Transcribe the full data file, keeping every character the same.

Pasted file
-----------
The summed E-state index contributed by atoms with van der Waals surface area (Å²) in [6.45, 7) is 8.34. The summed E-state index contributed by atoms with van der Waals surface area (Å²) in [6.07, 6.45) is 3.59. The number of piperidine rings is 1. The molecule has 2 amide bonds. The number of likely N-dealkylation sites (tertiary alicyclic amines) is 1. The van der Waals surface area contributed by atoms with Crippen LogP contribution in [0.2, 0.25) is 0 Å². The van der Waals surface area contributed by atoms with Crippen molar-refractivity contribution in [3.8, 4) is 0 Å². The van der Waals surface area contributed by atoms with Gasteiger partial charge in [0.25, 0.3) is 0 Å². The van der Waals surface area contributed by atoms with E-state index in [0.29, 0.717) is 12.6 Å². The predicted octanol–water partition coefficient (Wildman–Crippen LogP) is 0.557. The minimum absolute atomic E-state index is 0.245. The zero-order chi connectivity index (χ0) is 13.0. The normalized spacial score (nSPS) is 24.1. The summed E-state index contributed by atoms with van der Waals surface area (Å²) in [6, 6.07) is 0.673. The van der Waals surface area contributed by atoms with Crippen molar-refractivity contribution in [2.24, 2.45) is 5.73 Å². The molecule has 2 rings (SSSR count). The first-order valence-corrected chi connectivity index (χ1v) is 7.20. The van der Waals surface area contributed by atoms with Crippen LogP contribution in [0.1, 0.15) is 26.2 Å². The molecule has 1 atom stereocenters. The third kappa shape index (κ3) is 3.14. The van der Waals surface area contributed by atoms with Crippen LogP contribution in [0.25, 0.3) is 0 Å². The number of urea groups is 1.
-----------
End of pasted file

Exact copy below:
The summed E-state index contributed by atoms with van der Waals surface area (Å²) in [6.45, 7) is 8.34. The summed E-state index contributed by atoms with van der Waals surface area (Å²) in [6.07, 6.45) is 3.59. The number of piperidine rings is 1. The molecule has 2 amide bonds. The number of likely N-dealkylation sites (tertiary alicyclic amines) is 1. The van der Waals surface area contributed by atoms with Crippen LogP contribution in [0.2, 0.25) is 0 Å². The van der Waals surface area contributed by atoms with Crippen molar-refractivity contribution in [3.8, 4) is 0 Å². The van der Waals surface area contributed by atoms with Gasteiger partial charge in [0.25, 0.3) is 0 Å². The van der Waals surface area contributed by atoms with E-state index in [0.29, 0.717) is 12.6 Å². The predicted octanol–water partition coefficient (Wildman–Crippen LogP) is 0.557. The minimum absolute atomic E-state index is 0.245. The zero-order chi connectivity index (χ0) is 13.0. The normalized spacial score (nSPS) is 24.1. The summed E-state index contributed by atoms with van der Waals surface area (Å²) in [6, 6.07) is 0.673. The van der Waals surface area contributed by atoms with Crippen molar-refractivity contribution in [2.24, 2.45) is 5.73 Å². The molecule has 2 rings (SSSR count). The first-order valence-corrected chi connectivity index (χ1v) is 7.20. The van der Waals surface area contributed by atoms with Crippen LogP contribution in [0.1, 0.15) is 26.2 Å². The molecule has 1 atom stereocenters. The third kappa shape index (κ3) is 3.14. The van der Waals surface area contributed by atoms with Crippen LogP contribution in [0.25, 0.3) is 0 Å². The number of urea groups is 1.